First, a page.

Lightbulb Moment :idea: Sept 2006

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  • I had a call yesterday from an Indian call centre. DAVID (hmmm?) told me he was from Microsoft and they were aware of my recent error report.

    Coincidently, 5 days ago I DID allow my PC to make an error report to MS, which I have never done before.

    They wanted to help me cure my system which they said had a "deadly Bassington Bug Virus". They would also help speed up my system and it would only cost me £69.95. The product they offered was the Advance System Protector.

    I have no idea how they got my phone number or whether it was linked to the error report. I'd have hoped that such a report would be entirely confidential. :eek:

    David's headset made it almost impossible to hear half of what was being said and I told him, if his virus cure is as bad as his communication equipment, I wasn't interested.
  • trisontanatrisontana Forumite
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    I got that call a couple of days ago. After doing some research I found this from Nottingham Trent University
    What part of "A whop bop-a-lu a whop bam boo" don't you understand?

  • We got one of these calls.

    I told the guy that I was horrified to hear of it and asked him which of our eight Apple Macs had sent this Windows error message to Microsoft, so that we could identify the ailing computer.

    This phased him, somewhat; he asked me to stay on the line while he asked his manager. So I put him on hold. Ten minutes later, when i checked, he was gone...

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  • elvch01elvch01 Forumite
    341 posts
    I simply told the muppet that I am a software developer for (a major software house) and in accordance with my previous instructions to Microsoft, these messages should be ignored. When they started blustering about infections etc, I simply commented that its hard to develop anti-virus software without having viruses to test upon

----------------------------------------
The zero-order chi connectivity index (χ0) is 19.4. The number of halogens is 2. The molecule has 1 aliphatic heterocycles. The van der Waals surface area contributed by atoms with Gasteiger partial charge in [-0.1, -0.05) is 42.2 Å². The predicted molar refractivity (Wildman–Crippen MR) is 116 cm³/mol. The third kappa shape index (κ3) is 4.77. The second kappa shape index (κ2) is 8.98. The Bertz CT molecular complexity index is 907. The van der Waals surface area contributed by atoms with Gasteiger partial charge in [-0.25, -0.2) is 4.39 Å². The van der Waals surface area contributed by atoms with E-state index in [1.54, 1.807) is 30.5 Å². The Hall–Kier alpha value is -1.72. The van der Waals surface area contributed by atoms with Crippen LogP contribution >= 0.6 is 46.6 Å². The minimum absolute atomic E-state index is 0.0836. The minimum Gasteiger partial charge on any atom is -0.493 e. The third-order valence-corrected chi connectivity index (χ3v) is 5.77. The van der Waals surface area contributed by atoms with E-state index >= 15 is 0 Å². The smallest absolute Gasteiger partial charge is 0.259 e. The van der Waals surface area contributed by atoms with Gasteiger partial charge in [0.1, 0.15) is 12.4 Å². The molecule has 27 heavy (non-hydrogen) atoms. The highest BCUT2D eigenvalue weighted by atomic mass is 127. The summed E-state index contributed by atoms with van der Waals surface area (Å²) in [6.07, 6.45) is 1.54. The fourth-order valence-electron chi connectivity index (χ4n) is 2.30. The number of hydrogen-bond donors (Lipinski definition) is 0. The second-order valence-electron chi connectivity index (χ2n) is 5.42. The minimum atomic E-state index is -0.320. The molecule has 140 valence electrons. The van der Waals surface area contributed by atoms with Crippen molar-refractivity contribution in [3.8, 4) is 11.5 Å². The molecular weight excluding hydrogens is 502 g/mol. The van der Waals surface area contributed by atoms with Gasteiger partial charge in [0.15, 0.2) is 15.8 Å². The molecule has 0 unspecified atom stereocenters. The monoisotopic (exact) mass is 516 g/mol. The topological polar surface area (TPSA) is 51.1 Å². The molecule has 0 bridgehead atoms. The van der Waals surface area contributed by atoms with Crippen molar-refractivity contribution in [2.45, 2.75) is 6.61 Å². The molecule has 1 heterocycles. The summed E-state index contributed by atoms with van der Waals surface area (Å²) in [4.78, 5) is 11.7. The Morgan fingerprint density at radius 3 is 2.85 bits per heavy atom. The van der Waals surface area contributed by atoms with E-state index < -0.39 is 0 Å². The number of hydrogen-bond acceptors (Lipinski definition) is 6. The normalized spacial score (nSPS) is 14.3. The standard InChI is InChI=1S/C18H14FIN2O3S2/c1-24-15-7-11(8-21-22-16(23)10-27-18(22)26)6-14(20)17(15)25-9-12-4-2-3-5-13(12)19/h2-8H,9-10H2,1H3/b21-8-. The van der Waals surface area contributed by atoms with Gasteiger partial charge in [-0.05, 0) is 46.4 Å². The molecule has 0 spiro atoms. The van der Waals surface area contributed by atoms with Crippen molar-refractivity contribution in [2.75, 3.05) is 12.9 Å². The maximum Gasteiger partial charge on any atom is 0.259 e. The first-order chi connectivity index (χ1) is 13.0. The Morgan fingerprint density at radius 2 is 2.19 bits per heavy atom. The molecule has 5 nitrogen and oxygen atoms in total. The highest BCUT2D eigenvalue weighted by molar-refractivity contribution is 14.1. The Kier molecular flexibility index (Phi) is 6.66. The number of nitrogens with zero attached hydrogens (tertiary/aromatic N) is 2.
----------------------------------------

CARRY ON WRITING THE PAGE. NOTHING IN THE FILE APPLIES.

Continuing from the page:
Chris Elvin
  • inspaceinspace Forumite
    529 posts
    What annoys me most about these scams is that some peole would fall for it - my mum for one she is very gullible and would go along with it all the way - very annoying indeed.

    Some company has sold their database to the scammers that is for sure - if only we could find out which one - then we could refuse to deal with them.
    Save saynoto0870.com in your favorites, and stop giving companies more £££ dialling 0870 numbers when you can dial freephones or cheaper alternatives.:j
  • trisontanatrisontana Forumite
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    inspace wrote: »
    What annoys me most about these scams is that some peole would fall for it - my mum for one she is very gullible and would go along with it all the way - very annoying indeed.

    Some company has sold their database to the scammers that is for sure - if only we could find out which one - then we could refuse to deal with them.
    I was listening to this morning's consumer programme on BBC Three Counties Radio which had mentioned this scam. Right at the end a woman rang in and said she had been taken in, paid out £60, and had given the scammers her card details. Because it was right at the end of the programme they couldn't follow this up today, but are promising to speak to the woman again tomorrow morning.
    What part of "A whop bop-a-lu a whop bam boo" don't you understand?